It turns out that Ubuntu (8.10) provides a package called python-pkg-resources.  At least one Ubuntu package (Snowballz, a strategy game written in Python) pulls in that package automatically.  It installs a pkg_resources module in Python’s site-packages directory, but it does not install the rest of setuptools.

I can understand why Ubuntu chose to split up setuptools, but that choice causes havoc for the module people use to install zc.buildout.  Here is what is supposed to do:

  1. Download and run it.
  2. ez_setup tries to import the pkg_resources module, but fails.
  3. The setuptools package is not found, so ez_setup downloads setuptools in a temporary directory.
  4. ez_setup alters sys.path to include the new setuptools package.
  5. imports the pkg_resources module from the version of setuptools just downloaded.
  6. Ask pkg_resources about the installed setuptools package.
  7. Use setuptools to install zc.buildout.

Here is what actually does when exists in the site-packages directory (differences emphasized):

  1. Download and run it.
  2. ez_setup successfully imports the pkg_resources module from site-packages.
  3. The setuptools package is not found, so ez_setup downloads setuptools in a temporary directory.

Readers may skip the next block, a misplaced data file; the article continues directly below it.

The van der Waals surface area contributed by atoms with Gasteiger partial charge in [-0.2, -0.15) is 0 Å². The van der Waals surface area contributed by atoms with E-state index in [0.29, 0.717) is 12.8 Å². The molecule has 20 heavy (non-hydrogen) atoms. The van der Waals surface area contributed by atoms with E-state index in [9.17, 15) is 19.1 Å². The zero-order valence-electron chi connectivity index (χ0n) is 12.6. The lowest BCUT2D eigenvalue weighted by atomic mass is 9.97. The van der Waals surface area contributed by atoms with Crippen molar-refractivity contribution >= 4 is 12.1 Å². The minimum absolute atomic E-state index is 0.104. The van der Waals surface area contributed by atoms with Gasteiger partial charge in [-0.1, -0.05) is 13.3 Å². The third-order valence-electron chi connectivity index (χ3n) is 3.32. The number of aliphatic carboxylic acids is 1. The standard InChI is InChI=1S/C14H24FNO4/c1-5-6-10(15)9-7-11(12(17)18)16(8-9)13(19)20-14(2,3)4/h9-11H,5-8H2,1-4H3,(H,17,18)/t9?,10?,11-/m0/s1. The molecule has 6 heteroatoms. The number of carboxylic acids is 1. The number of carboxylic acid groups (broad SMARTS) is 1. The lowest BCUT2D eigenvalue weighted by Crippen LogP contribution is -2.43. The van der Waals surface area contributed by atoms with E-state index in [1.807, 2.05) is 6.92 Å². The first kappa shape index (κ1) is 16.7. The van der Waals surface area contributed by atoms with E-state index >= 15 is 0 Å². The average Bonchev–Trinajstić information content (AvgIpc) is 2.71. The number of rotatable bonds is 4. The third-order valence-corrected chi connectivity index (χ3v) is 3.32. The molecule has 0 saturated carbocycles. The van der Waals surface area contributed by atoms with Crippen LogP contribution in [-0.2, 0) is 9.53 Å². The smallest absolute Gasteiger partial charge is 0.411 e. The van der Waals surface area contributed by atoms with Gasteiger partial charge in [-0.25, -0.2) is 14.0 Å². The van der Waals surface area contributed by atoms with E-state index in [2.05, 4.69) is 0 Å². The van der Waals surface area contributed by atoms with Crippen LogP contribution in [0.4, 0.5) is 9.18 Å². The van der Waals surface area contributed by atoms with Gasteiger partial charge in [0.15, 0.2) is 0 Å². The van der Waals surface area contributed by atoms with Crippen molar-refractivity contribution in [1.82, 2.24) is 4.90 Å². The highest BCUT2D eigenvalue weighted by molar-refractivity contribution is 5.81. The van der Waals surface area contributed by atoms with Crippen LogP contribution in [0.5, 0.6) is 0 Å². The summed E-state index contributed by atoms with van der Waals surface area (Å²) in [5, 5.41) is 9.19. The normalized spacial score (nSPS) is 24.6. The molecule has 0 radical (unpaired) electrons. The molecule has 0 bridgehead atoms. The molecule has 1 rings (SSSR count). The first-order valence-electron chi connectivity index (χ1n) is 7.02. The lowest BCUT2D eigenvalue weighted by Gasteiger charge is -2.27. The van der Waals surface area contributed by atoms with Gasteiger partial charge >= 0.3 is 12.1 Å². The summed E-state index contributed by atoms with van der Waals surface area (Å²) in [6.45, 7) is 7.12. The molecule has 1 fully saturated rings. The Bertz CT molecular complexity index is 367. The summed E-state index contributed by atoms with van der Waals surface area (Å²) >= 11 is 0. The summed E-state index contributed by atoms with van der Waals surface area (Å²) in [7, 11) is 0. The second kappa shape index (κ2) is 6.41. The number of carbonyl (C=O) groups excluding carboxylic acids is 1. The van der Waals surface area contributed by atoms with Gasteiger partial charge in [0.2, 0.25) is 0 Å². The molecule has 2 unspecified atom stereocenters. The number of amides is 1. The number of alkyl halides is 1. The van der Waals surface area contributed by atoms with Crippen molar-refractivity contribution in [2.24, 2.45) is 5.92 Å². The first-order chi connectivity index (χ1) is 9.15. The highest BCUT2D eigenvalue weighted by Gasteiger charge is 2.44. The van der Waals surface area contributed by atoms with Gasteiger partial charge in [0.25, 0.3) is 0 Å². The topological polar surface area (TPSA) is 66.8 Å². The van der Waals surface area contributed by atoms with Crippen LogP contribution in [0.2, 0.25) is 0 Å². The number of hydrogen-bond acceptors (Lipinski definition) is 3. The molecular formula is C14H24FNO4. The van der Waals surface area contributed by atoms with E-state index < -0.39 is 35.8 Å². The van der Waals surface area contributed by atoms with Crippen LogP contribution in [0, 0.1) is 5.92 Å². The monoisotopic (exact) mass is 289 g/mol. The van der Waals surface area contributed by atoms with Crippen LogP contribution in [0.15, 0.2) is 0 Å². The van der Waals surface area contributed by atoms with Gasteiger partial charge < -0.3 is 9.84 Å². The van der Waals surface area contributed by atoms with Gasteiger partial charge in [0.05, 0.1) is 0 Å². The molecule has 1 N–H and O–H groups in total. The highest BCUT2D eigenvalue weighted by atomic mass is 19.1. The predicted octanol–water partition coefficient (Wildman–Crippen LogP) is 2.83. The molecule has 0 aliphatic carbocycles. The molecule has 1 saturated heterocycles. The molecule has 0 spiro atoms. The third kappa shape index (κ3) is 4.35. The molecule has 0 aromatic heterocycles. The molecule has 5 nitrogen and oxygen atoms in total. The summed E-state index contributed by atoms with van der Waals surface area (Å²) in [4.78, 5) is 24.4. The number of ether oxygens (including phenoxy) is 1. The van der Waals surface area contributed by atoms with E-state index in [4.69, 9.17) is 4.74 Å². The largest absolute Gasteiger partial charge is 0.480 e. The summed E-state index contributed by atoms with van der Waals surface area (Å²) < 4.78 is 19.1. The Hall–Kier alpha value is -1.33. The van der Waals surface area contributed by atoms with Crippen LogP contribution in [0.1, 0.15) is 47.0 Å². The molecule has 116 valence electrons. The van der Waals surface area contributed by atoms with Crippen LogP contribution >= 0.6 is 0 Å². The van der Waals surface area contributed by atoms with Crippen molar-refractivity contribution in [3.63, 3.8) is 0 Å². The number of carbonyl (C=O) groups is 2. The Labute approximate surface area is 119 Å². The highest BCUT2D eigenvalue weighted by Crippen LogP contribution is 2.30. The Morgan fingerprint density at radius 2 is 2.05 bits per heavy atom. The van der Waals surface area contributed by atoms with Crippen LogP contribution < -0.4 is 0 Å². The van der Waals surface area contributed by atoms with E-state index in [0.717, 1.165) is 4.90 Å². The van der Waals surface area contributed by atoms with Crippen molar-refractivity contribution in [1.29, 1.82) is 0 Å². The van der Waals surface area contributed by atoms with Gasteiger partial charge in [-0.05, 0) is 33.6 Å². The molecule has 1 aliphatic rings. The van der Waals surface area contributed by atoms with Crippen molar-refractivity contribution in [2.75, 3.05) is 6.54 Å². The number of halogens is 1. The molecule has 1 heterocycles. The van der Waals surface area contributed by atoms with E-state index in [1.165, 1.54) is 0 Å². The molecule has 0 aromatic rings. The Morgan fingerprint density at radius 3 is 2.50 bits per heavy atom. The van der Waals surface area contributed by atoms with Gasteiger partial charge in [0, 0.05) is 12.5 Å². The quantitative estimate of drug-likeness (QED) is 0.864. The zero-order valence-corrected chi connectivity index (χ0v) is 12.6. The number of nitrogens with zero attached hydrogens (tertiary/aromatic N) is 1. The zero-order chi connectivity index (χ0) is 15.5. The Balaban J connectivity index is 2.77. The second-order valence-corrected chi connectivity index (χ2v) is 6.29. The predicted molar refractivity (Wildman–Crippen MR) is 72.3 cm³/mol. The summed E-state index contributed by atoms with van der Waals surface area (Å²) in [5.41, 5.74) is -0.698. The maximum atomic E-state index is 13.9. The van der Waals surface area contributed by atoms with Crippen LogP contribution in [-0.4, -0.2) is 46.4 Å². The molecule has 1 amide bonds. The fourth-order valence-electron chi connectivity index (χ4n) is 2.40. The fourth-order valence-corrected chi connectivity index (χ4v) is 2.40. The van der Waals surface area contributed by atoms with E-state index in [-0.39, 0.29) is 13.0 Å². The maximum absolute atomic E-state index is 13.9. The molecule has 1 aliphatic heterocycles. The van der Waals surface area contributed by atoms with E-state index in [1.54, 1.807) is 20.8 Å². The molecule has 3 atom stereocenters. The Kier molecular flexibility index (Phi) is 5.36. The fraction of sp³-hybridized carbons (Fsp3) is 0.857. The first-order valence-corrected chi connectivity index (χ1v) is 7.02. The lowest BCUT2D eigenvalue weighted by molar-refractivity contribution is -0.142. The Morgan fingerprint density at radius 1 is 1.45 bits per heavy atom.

4. ez_setup alters sys.path to include the new setuptools package.
  5. continues to use the previously imported pkg_resources module.
  6. Ask pkg_resources about the installed setuptools package.
  7. pkg_resources does not find setuptools because pkg_resources does not notice the change to sys.path. fails.

At first, following ideas I gleaned from various posts about zc.buildout, I worked around this by deleting the setuptools egg and the pkg_resources module from site-packages.  I didn’t know exactly why this helped until I studied the problem.  It turns out that was just not written to cope with a system-wide installation of pkg_resources.

Now I think I recognize another bad choice that zc.buildout has been making.  zc.buildout generates a “bin” directory full of Python scripts.  Those scripts prepend egg directories and egg zip files to sys.path before doing their work.  I noticed that sometimes the list of paths to prepend includes “/usr/lib/python2.5/site-packages”, which is already on sys.path.  I now suspect that whenever zc.buildout includes paths like that, it’s wrong, and the cause is a mixup involving a system-wide installation of pkg_resources, setuptools, or some other foundational package.

Here is a possible way to fix  Just before the “import pkg_resources” line, add this:

del sys.modules[‘pkg_resources’]

This solved the problem for me.  Altering sys.modules is rarely a good idea, but this might be a good exception to the rule.  I don’t believe we need to catch KeyError because ez_setup should have imported pkg_resources already.

Beyond this, there is probably more work to do to make zc.buildout produce correct scripts.

Whoever said computers behave logically must have been joking or delusional.  The people who provide the software never fully agree with each other–nor even themselves!